Q: Why is the term Title I often used when talking about this
is the largest elementary and secondary education program in the
federal budget. It provides assistance to improve the teaching and
learning of children in high-poverty schools to enable those
children to meet challenging standards. Title I is funded through
the ESEA Act.
Q: Who is a paraprofessional?
does not define a paraprofessional. However, the act does specify
the duties of paraprofessionals. These duties may include:
one-on-one tutoring for students if tutoring is provided at a time
student did not have access to a teacher;
with classroom management;
parental involvement activities;
support in library or media centers;
as a translator; or
instructional services to a student.
Q: How are paraprofessionals impacted by the legislation?
New criteria for employment have been implemented for
paraprofessionals. Paraprofessionals in a local school district
receiving money from Title I federal programs will have to meet
higher standards. These standards include
of two years of study (48 credits) at an institution of higher
associate’s (or higher) degree or;
a rigorous standard of quality and be able to demonstrate, through
a formal assessment, knowledge of and ability to assist in
reading, writing and mathematics instruction.
Paraprofessionals hired after January 2002 will need to
meet these criteria prior to employment. Paraprofessionals hired
before January 2002 have four years to complete the requirements
(January 2006). Also, effective January 2002, all
paraprofessionals in schools must
have a secondary high school diploma or its equivalent, and
provide instruction under the direct supervision of a teacher.
Q: What is meant as rigorous assessment for paraprofessionals?
of Alaska has approved the Help Assessment from Educational
Resources, Inc. to meet part of the rigorous assessment requirements.
Q: Can a paraprofessional substitute years of experience or staff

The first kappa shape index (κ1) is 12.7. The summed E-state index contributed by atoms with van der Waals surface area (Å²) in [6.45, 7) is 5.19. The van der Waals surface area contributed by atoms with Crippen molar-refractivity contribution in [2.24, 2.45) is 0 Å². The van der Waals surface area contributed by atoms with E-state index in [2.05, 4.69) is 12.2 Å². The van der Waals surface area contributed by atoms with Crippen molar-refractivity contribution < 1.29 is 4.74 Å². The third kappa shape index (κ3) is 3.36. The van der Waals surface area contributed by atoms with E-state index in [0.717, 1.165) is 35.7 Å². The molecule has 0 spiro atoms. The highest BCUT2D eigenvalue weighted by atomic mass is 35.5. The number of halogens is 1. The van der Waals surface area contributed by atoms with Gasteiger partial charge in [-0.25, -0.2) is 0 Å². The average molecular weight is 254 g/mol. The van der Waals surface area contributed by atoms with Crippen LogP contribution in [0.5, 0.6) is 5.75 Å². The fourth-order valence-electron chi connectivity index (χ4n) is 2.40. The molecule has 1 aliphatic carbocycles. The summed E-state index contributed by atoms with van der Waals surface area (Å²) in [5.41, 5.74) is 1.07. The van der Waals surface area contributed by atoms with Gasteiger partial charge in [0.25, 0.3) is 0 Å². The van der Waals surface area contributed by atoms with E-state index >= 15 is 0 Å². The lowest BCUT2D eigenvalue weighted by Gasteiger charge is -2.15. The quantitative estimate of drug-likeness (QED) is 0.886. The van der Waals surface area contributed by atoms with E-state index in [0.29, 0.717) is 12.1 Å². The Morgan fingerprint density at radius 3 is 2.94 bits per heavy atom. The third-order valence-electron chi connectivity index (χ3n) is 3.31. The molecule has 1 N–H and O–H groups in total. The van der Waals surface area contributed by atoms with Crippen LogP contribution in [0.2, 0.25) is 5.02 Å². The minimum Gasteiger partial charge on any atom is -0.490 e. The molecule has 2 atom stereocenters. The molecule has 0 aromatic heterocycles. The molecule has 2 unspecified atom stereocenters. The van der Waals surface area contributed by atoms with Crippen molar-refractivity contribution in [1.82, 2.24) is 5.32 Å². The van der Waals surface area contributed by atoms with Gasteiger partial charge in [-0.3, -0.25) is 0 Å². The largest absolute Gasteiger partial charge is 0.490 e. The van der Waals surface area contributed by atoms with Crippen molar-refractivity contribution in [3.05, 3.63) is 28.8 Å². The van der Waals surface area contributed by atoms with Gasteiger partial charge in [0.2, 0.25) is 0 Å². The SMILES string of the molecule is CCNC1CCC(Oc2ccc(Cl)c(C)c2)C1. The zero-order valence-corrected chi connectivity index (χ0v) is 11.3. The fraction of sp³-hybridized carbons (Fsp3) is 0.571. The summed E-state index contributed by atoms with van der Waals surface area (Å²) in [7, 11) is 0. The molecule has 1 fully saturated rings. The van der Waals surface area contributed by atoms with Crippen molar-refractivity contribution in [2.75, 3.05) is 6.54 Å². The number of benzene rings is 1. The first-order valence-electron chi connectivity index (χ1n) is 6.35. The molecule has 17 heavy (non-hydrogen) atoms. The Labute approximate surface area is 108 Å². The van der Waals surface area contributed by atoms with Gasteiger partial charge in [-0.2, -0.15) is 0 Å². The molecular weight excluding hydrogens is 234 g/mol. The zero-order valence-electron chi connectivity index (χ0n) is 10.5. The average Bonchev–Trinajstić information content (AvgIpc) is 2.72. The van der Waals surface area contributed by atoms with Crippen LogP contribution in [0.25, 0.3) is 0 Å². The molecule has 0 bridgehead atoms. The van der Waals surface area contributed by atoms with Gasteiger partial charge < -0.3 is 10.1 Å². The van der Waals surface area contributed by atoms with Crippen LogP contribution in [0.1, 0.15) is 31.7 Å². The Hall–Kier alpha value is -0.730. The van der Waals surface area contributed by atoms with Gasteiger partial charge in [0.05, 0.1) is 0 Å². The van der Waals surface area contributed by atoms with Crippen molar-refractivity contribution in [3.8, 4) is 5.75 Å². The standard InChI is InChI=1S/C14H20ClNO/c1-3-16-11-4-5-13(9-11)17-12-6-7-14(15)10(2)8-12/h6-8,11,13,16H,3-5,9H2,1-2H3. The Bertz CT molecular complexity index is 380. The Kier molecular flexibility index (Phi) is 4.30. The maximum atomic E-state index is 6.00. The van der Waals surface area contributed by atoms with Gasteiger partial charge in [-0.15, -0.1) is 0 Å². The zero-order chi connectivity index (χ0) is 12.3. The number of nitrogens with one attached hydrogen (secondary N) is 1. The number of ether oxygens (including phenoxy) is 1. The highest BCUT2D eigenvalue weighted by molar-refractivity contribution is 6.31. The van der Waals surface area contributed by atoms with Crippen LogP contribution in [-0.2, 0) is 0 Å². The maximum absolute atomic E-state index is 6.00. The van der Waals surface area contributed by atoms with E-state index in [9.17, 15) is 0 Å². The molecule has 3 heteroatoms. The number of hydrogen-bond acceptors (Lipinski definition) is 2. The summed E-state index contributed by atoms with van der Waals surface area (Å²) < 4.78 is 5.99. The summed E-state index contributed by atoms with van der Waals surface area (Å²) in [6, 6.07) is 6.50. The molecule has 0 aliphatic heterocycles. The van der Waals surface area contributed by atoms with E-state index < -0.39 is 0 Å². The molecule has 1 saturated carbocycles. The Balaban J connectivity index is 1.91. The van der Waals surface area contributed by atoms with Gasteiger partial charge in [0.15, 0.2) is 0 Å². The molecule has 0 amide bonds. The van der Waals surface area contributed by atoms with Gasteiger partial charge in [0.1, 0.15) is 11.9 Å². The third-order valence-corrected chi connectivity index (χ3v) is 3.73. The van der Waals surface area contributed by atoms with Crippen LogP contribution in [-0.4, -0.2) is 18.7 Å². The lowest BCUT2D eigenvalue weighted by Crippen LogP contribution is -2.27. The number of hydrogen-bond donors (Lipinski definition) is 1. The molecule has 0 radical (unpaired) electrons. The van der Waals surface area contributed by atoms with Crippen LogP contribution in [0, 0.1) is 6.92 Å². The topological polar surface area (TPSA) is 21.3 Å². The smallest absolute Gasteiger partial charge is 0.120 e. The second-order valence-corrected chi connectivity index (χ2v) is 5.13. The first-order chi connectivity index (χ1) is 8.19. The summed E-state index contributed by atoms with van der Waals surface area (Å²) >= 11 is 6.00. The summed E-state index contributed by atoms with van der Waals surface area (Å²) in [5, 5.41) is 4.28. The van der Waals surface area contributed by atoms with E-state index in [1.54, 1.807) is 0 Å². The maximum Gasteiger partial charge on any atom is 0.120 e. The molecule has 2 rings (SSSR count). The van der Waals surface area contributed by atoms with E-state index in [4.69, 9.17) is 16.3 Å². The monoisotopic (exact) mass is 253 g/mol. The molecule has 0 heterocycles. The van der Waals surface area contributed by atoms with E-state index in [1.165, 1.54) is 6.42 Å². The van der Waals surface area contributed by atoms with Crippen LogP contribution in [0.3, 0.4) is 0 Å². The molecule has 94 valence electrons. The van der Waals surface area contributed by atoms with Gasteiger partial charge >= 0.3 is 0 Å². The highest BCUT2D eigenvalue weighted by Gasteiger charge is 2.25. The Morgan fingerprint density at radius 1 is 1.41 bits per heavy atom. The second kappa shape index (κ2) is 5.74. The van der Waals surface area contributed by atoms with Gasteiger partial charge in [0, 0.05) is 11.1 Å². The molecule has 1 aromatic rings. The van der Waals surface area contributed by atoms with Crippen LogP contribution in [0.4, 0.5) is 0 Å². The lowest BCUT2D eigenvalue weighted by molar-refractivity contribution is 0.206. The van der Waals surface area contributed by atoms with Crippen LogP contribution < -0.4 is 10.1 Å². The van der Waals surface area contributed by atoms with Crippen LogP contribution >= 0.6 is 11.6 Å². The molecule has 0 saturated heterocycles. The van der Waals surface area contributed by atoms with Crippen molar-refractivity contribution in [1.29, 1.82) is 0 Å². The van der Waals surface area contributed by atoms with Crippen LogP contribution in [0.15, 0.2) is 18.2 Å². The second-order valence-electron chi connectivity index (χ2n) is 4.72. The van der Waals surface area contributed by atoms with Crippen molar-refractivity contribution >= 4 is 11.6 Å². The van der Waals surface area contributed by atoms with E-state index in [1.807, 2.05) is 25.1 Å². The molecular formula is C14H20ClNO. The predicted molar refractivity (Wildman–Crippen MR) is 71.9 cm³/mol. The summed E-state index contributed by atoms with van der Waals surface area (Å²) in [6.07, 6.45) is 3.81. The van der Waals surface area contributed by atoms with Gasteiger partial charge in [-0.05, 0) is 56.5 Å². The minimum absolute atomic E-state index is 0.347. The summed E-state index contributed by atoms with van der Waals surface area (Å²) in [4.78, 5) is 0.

development activities in lieu of education or degree
Paraprofessionals may take the test described above instead of
meeting the education or degree requirements.
Q: What is the district doing to provide training/educational
opportunities for paraprofessionals?
The District has established a Paraprofessional Support Program to
coordinate courses on test taking strategies , study skills,
reading, writing and math.
ASD is also working on test
preparation workshops to assist instructional employees in passing
the state approved test. These workshops will be provided at no
cost for all TOTEM employees and will be offered year round and in
a variety of time slots.
Will additional funding be available to assist paraprofessionals
in meeting the requirements for employment?
The District has established a tuition reimbursement program for
TOTEM instructional employees in Title I schools.
employees will be reimbursed $150 per credit hour upon
successful completion (C or better) of approved courses
(Associate of Arts Degree in Education that may articulate to a
Bachelors Degree in Education) taken at University of Alaska
Anchorage, Alaska Pacific University, or online from University
of Alaska Southeast. A list of these programs and courses will
be available from the Training and Professional Development (TPD)
website on the ASD intranet, TOTEM website, or by contacting the
TITLE I Department at 742-4494.
Other ASD sponsored
courses, pre-approved by TITLE I and identified on the TPD
website, will also be eligible for the $150 per credit hour
employees may meet the NCLB requirements by taking courses from
other accredited universities, but will not be eligible for the
reimbursement from ASD.
Are paraprofessionals employed in non-Title I schools affected by
The requirement of two years of higher education, or an
associate’s degree, or successful completion of a formal
assessment is not a requirement for paraprofessionals in non-Title
I schools under the No Child Left Behind Act. However, every
school district that receives Title I funds must ensure that all
paraprofessionals have a secondary high school diploma or its
equivalent. There is
strong possibility that IDEA, the governing regulations for
special education, may adopt similar regulations in the next year.